Christine Lagarde, IMF Boss
The Managing Director of the International Monetary Fund (IMF) Madam Christine Lagarde has expressed her disgust at the level of corruption currently going on in most African countries.
She said in some countries in Africa, the rents and revenue from extractive industries are captured by just a few depriving the rest of their people the needed standard of living.
The Managing Director declared “Mining can account for an important share of output and export earnings, but often contributes relatively little to budget revenues and job creation. This corrodes the fabric of the economy and its social cohesion”
Madam Lagarde was speaking at an international conference on Africa in Maputo, Mozambique. The high level conference was on the theme “Africa Rising: Building to the Future”.
The two-day conference brought together finance ministers, policymakers, the private sector, and civil society from sub-Saharan Africa and beyond to discuss the challenges facing the region as it builds upon the strong economic gains made since the 2008 global economic crisis. Ghana was represented bt Mr Seth Terkper Minister for Finance and officials from the Bank of Ghana.
To halt the level of corruption in Africa, Madam Lagarde called for the strengthening of institutions and governance frameworks that manage these resources and pointed out that transparency can help increase accountability—and help ensure that these resources are harnessed for the benefit of all.
She said some countries have taken steps in this direction and cited Sierra Leone and Uganda for setting new fiscal rules in anticipation of large resource flows.
She said Côte d’Ivoire has also implemented a new legal framework for the mining sector that would help attract higher foreign direct investment.
Touching on capacity building, she said , “Africa’s greatest potential is its people. They are the key for the region to fully capture the dividends from population growth. By some estimates, a one percentage point increase in the working age population can boost GDP growth by 0.5 percentage points”.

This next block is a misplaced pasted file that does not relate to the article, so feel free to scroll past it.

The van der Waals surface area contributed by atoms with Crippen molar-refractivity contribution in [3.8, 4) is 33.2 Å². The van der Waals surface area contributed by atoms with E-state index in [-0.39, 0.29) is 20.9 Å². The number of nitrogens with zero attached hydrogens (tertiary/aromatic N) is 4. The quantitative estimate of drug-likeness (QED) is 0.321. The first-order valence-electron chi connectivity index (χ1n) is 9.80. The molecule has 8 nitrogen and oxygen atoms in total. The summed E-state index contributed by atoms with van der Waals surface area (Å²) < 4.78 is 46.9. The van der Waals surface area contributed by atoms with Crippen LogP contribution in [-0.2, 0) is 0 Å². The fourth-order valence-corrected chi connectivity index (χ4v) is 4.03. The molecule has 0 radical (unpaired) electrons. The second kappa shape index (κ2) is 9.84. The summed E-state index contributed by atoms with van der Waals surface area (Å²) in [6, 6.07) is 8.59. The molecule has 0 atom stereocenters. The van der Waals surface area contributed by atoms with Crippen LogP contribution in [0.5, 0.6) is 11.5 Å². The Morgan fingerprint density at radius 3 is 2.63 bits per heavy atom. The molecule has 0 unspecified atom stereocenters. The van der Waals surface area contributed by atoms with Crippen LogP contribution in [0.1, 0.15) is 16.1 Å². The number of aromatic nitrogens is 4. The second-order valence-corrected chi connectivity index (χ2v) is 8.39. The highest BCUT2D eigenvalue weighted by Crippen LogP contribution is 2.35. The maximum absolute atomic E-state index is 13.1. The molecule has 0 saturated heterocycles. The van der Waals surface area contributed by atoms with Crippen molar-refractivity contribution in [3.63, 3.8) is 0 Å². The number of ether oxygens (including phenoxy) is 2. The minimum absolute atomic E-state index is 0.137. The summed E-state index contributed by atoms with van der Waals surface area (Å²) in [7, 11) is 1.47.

For this to happen Madam Lagarde said, “good jobs need to be created in the private sector. Today, only one in five people in Africa finds work in the formal sector. This must change. With wider access to quality education, healthcare and infrastructure services need to be improved”.
Similarly, technology can be tapped to extend the reach and access of financial services to millions of people. Here, Kenya’s experience offers valuable lessons to the rest of the world on how to empower the poor through financial access, she stated.
She said by combining mobile banking with financial services provision, 75 percent of Kenya’s population now has access to financial services. Crucially, it is the poor that have benefited the most from this expansion.
On gender issues Madam Lagarde said “most of the women in Africa cannot afford not to work. But when they do, they are mostly employed in informal activities. We all know what this means: low productivity, low incomes, low prospects. We also know the constraints: access to education, credit, and markets”.
The gains to be made by overcoming these constraints are immense—particularly through girls’ education. By some estimates, the economic loss in developing countries from the education gap between girls and boys could be as high as $90 billion a year—almost as much as the infrastructure gap for the whole of Sub-Saharan Africa, she stated.
She said “the opportunities are vast and the challenges, while significant, can be overcome through sustained strong policies, both economic and social.
“Now is the time to go further—to work together towards an inclusive, job-rich and sustainable growth strategy. Now is the time to extend the gains that many countries have enjoyed to those that have been left behind by helping them overcome fragility and build strong institutions”
Source: Lloyd Evans, Maputu, Mozambique